THE OBJECTS OF THESE STUDIES,
There are two distinct yet important ways of interpreting the Bible: The one is that of the scholar who knows the Bible from the linguistic, historical and literary point of view; the other, that of the man who knows life and who realizes the meaning and value of the Bible to those who are confronted by insistent social, economic and individual problems. These studies aim to combine both methods of interpretation.
Briefly defined the chief objects of these studies are:
(1) To introduce the men and women of to-day to that which is most vital in the literature and thought of the Old Testament.
(2) To interpret the often neglected Old Testament into the language of modern life simply and directly and in the light of that which is highest in the teachings of Christianity.
(3) To present the constructive results of the modern historical and literary study of the Bible, not dogmatically but tentatively, so that the reader and student may be in a position to judge for himself regarding the conclusions that are held by a large number of Biblical scholars and to estimate their practical religious value.
(4) To show how closely the Old Testament is related to the life of to-day and how it helps to answer the pressing questions now confronting the nations.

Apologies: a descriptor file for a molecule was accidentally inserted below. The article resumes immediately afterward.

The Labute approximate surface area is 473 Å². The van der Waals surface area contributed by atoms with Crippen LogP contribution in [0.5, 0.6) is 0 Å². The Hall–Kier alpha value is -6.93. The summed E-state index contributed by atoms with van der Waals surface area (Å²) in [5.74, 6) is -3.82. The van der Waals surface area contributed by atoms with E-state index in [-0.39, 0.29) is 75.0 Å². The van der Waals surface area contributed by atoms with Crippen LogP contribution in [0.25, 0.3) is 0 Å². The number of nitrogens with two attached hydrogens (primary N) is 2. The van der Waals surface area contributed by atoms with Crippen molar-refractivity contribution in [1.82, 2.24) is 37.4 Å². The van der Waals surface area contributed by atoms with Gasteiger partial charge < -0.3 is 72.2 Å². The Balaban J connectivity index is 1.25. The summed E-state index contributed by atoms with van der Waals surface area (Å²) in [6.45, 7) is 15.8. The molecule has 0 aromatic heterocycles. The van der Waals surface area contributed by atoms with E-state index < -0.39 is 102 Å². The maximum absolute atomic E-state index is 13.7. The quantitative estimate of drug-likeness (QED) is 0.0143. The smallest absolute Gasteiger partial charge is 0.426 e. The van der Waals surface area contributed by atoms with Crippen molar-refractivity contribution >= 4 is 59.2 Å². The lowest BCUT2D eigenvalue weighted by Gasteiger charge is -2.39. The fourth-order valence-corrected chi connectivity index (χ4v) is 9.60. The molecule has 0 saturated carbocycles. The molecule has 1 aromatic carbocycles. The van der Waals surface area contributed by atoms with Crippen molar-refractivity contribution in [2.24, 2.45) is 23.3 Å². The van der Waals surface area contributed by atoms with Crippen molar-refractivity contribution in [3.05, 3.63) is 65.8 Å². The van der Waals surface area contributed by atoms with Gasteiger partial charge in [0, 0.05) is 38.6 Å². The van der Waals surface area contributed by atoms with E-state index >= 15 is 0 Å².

(5) To lead strong men to think through our national, social and individual problems, and to utilize fearlessly and practically the constructive results of modern method and research in the fields of both science and religion.
THE PLAN OF WORK.
These studies are planned to meet the needs of college students and adult Bible classes. Those who are able to command more time and wish to do more thorough work will find in the list of Parallel Readings on the first page of each study carefully selected references to the best authorities on the subject treated. For their guidance are also provided Subjects for Further Study. In using this text-book the student may proceed as follows:
(1) Read carefully the Biblical passage indicated in connection with each title; for example, in the first study, Genesis 1 and 2.
(2) Read the Biblical and other quotations on the first page of each study. Unless otherwise indicated the Biblical quotations are from the American Revised Version. They include the most important Biblical passages. The other quotations embody some of the best contributions of ancient and modern writers to the subject under consideration.